Agencies

[Federal Register Volume 72, Number 54 (Wednesday, March 21, 2007)]
[Notices]
[Pages 13314-13315]
From the Federal Register Online via the Government Printing Office [www.gpo.gov]
[FR Doc No: E7-5057]


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SECURITIES AND EXCHANGE COMMISSION


Proposed Collection; Comment Request

Upon written request, copies available from: Securities and Exchange 
Commission; Office of Filings and Information Services, Washington, 
DC 20549

Extension: Rule 15a-5; SEC File No. 270-527; OMB Control No. 3235-
0587.

    Notice is hereby given that pursuant to the Paperwork Reduction Act 
of 1995 (44 U.S.C. 3501 et seq.), the Securities and Exchange 
Commission (the ``Commission'') is soliciting comments on the 
collections of information summarized below. The Commission plans to 
submit these existing collections of information to the Office of 
Management and Budget (``OMB'') for extension and approval.
    Section 15(a) of the Investment Company Act of 1940 (15 U.S.C. 80a-
15(a)) (the ``Investment Company Act'' or ``Act'') prohibits any person 
from serving as an investment adviser (or a subadviser) to a fund 
except under a written contract that the fund's shareholders have 
approved. The Commission has granted exemptive relief, by order, to a 
number of registered open-end management investment companies 
(``funds'') whose investment advisers do not directly manage a 
portfolio of securities, but instead supervise one or more subadvisers, 
which are themselves responsible for the day-to-day management of the 
funds' portfolios (``manager of managers funds'').\1\ Sponsors have 
analogized subadvisers in a manager of managers arrangement to 
portfolio managers employed by a fund adviser who may be hired and

[[Page 13315]]

fired without the consent of shareholders.
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    \1\ In this notice, we use the term ``subadviser'' to mean a 
party that contracts with a fund's principal adviser to provide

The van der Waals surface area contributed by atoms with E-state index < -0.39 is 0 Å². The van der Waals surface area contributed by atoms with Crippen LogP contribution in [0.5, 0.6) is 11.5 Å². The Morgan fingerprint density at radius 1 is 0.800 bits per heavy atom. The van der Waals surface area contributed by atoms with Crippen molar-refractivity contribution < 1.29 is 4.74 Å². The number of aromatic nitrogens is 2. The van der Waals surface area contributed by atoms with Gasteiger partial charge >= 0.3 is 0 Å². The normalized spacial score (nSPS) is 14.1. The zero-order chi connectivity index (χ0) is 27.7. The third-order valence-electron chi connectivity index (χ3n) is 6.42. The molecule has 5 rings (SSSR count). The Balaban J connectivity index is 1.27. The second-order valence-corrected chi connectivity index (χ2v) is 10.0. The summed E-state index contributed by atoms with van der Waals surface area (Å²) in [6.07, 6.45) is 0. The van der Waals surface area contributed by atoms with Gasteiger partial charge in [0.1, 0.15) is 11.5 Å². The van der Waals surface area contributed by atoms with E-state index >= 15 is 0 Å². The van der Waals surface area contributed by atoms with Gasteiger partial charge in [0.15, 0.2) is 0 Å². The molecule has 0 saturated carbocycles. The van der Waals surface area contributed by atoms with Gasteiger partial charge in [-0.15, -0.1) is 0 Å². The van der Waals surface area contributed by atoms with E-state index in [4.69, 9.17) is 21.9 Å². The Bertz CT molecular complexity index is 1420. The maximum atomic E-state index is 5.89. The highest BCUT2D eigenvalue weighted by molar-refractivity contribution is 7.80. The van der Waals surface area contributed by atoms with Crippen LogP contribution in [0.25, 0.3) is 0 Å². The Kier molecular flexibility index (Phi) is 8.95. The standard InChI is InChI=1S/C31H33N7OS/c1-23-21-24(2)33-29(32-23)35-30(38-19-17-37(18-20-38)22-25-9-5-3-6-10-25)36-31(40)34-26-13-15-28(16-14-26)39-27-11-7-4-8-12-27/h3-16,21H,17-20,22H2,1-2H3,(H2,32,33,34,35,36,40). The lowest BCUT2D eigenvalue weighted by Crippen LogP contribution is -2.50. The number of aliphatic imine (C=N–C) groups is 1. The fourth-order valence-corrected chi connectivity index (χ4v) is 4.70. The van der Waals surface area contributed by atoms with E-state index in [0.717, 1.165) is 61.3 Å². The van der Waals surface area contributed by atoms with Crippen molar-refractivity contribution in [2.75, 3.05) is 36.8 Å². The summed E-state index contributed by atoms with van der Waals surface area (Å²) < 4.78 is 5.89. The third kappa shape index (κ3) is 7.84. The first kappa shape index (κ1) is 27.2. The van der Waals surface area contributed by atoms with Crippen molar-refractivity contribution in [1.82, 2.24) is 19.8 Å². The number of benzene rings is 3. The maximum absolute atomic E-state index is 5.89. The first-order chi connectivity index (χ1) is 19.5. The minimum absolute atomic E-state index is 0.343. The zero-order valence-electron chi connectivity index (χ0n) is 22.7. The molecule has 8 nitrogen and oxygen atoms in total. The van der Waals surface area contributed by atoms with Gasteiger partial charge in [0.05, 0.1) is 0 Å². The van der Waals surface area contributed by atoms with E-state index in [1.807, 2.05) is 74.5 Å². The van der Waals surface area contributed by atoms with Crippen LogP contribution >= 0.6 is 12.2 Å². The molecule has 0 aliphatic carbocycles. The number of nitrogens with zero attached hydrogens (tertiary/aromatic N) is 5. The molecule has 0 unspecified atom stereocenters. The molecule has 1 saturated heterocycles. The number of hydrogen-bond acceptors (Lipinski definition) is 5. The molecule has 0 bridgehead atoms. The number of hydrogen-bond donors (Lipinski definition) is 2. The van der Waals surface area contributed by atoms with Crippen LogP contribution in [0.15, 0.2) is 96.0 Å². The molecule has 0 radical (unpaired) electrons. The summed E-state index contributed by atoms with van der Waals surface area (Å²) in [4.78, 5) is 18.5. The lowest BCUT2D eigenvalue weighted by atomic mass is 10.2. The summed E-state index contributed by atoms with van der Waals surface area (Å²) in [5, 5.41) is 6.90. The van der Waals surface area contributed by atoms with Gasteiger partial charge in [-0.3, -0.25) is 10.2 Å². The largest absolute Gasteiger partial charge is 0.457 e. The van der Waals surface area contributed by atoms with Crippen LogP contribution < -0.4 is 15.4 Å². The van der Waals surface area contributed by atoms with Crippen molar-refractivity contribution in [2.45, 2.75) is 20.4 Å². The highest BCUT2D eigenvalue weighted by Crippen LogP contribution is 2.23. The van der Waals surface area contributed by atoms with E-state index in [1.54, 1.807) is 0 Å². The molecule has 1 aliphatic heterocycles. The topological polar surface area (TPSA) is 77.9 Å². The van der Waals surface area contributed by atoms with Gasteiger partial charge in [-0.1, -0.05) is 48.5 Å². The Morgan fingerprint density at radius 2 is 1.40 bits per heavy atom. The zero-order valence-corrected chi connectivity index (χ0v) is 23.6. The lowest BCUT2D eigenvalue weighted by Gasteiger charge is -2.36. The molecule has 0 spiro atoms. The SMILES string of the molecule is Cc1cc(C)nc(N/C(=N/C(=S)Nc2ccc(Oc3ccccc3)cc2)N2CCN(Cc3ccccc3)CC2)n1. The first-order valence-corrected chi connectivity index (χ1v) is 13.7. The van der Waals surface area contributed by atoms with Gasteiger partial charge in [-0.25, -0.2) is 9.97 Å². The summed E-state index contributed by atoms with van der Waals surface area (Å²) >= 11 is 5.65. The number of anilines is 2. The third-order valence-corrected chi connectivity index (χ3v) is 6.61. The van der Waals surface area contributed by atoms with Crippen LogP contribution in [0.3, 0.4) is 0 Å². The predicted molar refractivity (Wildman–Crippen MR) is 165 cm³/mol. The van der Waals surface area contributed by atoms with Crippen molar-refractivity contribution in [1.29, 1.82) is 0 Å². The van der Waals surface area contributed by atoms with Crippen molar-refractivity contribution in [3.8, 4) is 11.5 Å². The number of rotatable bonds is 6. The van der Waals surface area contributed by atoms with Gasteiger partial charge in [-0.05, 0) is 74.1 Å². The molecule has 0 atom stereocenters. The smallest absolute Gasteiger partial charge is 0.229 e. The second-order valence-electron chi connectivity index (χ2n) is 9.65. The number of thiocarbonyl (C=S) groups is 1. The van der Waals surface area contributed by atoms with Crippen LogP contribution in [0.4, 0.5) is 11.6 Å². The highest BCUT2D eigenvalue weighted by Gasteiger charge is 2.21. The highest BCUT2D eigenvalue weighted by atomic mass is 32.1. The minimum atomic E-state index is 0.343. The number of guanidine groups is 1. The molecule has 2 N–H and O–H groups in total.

investment advisory services to the fund, and the term ``principal 
adviser'' to mean a party that contracts directly with a fund to 
provide investment advisory services to the fund.
---------------------------------------------------------------------------

    Proposed Rule 15a-5 (17 CFR 270.15a-5) and amendments to Form N-1A 
(17 CFR 239.15A, 17 CFR 274.11A) together would codify the orders we 
have issued for manager of managers funds, including many of their 
conditions, allowing any fund that satisfies the conditions to enter 
into or materially amend a subadvisory contract without shareholder 
approval. To provide for the protection of fund shareholders, a fund 
that relied on the proposed rule would have to satisfy a number of 
conditions, some of which would result in information collection 
requirements.
    For example, any fund that relied on the proposed rule would have 
to include certain provisions in all its advisory and subadvisory 
contracts. Specifically, all the fund's subadvisory contracts for which 
shareholder approval is not sought would have to provide the principal 
adviser with the authority to terminate the subadvisory contract at any 
time, on no more than 60 days written notice, without payment of 
penalty.\2\ In addition, the advisory contract between each principal 
adviser and the fund would have to require that the principal adviser 
supervise the activities of its subadvisers. These provisions are 
intended to ensure that only manager of managers funds (in which 
subadvisers resemble and perform the duties of a portfolio manager in a 
typical fund) are eligible for relief under the proposed rule and to